Insulin binding, internalization, and degradation by a cultured kidney cell line

C. Yagil, U. K. Ehmann, B. H. Frank, R. Rabkin

Research output: Contribution to journalArticlepeer-review

9 Scopus citations


Proximal tubules are a key site of insulin metabolism, which is in part a receptor-mediated process. To explore the interaction between insulin and the kidney to evaluate the role of receptors in insulin uptake and processing, a study was carried out with a cultured proximal-like opossum kidney (OK) cell line, 125I-insulin associated with confluent monolayers in a specific manner, and this interaction was competitively inhibited by insulin; unrelated peptides were relatively ineffective. Insulin degradation exhibited time and temperature dependency and up to a concentration of 5 x 10-8 M was not saturable. Degradation exhibited partial hormone specificity. Separation of plasma membrane bound from internalized insulin was achieved by lowering extracellular pH. At 4°C, 94% of cell-associated radioactivity was membrane bound, whereas at 37°C, in the steady state, 33% was membrane bound and 67% was internalized. There was a significant correlation between membrane-bound insulin and the rate of degradation. These findings reveal that the binding and processing of insulin by the kidney cell line are compatible with the description of the uptake of filtered insulin by the proximal tubule in the intact kidney. Accordingly we conclude that this cell line provides a good model for studying renal epithelial uptake and metabolism of insulin.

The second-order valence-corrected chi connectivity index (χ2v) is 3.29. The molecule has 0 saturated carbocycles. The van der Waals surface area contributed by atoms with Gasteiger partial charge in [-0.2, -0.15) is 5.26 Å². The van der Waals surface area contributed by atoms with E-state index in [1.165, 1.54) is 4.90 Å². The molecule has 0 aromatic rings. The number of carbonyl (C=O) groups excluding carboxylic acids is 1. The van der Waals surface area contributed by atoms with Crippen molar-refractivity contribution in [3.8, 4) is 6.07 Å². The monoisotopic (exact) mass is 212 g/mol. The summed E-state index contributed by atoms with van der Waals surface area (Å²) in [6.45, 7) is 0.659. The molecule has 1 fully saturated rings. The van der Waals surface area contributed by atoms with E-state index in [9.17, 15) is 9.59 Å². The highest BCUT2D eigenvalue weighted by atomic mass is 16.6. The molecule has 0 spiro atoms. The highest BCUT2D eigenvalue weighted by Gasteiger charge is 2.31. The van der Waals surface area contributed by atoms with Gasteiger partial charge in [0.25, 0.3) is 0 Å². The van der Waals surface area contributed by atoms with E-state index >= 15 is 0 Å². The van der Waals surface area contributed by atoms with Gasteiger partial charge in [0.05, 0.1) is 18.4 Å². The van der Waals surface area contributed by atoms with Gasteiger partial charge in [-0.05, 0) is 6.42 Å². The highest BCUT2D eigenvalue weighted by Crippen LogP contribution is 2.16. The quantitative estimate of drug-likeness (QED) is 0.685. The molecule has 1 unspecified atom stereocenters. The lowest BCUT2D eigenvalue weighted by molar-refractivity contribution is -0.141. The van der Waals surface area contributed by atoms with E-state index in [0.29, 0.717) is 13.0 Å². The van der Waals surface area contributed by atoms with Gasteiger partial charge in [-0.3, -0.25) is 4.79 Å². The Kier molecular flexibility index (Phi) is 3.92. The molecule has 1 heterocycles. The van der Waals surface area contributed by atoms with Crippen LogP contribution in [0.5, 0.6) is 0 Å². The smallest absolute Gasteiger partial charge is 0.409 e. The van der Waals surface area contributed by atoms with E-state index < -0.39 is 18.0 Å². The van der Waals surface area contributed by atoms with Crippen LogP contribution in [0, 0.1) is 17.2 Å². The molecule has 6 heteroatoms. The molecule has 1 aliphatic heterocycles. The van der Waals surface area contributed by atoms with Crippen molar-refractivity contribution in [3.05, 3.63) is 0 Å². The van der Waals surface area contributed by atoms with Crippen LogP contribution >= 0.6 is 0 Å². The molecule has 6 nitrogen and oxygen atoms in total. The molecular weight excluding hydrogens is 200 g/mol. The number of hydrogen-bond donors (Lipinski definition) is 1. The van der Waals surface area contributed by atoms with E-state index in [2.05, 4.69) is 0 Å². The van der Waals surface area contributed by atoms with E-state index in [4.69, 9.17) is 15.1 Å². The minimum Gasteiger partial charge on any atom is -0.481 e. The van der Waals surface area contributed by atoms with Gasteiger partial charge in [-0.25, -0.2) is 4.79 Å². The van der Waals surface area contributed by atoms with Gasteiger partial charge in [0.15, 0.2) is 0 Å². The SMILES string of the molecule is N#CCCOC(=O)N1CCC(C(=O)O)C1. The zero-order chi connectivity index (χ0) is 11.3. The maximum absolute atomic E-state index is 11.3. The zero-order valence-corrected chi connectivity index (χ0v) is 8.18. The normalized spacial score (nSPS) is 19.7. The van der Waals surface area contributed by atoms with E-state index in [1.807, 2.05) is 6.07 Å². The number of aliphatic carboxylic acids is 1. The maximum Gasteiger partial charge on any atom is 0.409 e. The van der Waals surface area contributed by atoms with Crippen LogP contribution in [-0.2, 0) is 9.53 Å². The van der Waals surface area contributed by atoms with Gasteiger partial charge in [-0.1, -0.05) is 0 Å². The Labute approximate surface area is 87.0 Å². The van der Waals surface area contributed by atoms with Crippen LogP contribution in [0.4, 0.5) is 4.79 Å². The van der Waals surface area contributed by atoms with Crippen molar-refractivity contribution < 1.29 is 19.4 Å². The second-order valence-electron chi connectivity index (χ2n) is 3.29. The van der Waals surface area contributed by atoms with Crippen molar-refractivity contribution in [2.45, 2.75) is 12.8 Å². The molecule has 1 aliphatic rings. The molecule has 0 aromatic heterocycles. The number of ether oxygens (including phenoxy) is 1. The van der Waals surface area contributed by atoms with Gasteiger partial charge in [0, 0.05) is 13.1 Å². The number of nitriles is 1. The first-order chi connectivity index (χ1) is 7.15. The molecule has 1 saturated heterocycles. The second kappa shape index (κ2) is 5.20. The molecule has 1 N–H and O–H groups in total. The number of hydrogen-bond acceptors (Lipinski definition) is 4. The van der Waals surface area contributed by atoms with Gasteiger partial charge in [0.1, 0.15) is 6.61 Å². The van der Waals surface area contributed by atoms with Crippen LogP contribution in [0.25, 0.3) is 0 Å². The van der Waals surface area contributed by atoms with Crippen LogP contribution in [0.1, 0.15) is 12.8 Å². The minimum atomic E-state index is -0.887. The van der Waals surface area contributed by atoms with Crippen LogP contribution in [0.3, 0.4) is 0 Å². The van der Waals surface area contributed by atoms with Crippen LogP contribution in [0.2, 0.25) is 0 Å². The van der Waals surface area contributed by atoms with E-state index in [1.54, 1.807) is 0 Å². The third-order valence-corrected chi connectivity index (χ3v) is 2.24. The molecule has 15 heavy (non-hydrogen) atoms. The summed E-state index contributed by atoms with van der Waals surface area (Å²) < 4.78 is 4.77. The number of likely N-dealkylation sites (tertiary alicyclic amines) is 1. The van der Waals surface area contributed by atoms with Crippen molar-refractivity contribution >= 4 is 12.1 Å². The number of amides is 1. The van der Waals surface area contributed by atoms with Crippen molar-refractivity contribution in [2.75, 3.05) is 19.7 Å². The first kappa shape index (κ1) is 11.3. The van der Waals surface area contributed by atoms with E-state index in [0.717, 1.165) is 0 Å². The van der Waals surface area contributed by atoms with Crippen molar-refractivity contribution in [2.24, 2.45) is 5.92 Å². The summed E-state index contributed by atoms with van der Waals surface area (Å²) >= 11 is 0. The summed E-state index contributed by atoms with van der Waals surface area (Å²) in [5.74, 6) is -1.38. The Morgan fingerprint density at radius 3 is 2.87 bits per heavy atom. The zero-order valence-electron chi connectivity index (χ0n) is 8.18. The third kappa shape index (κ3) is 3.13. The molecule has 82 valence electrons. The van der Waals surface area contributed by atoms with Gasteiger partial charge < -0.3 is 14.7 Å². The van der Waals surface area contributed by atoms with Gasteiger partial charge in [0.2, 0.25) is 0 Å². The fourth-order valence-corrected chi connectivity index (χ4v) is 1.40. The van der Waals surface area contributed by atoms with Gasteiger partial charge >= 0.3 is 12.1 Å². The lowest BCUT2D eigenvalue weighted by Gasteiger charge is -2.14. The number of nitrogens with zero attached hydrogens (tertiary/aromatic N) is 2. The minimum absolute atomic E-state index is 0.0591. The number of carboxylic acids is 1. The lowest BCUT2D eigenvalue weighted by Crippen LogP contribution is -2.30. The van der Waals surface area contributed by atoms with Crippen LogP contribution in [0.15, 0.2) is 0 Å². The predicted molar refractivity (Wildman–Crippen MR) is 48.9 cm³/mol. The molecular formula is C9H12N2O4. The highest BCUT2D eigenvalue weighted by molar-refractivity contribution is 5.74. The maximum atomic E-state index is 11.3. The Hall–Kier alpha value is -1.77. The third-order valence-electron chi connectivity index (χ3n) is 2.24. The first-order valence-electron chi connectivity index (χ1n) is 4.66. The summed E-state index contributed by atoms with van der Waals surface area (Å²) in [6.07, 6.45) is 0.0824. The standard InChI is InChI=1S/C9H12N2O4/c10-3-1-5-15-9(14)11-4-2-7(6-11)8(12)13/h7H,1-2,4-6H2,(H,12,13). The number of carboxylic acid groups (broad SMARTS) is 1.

Original languageEnglish
Pages (from-to)17/5
JournalAmerican Journal of Physiology - Endocrinology and Metabolism
Issue number5
StatePublished - 1 Jan 1988
Externally publishedYes

ASJC Scopus subject areas

  • Endocrinology, Diabetes and Metabolism
  • Physiology
  • Physiology (medical)


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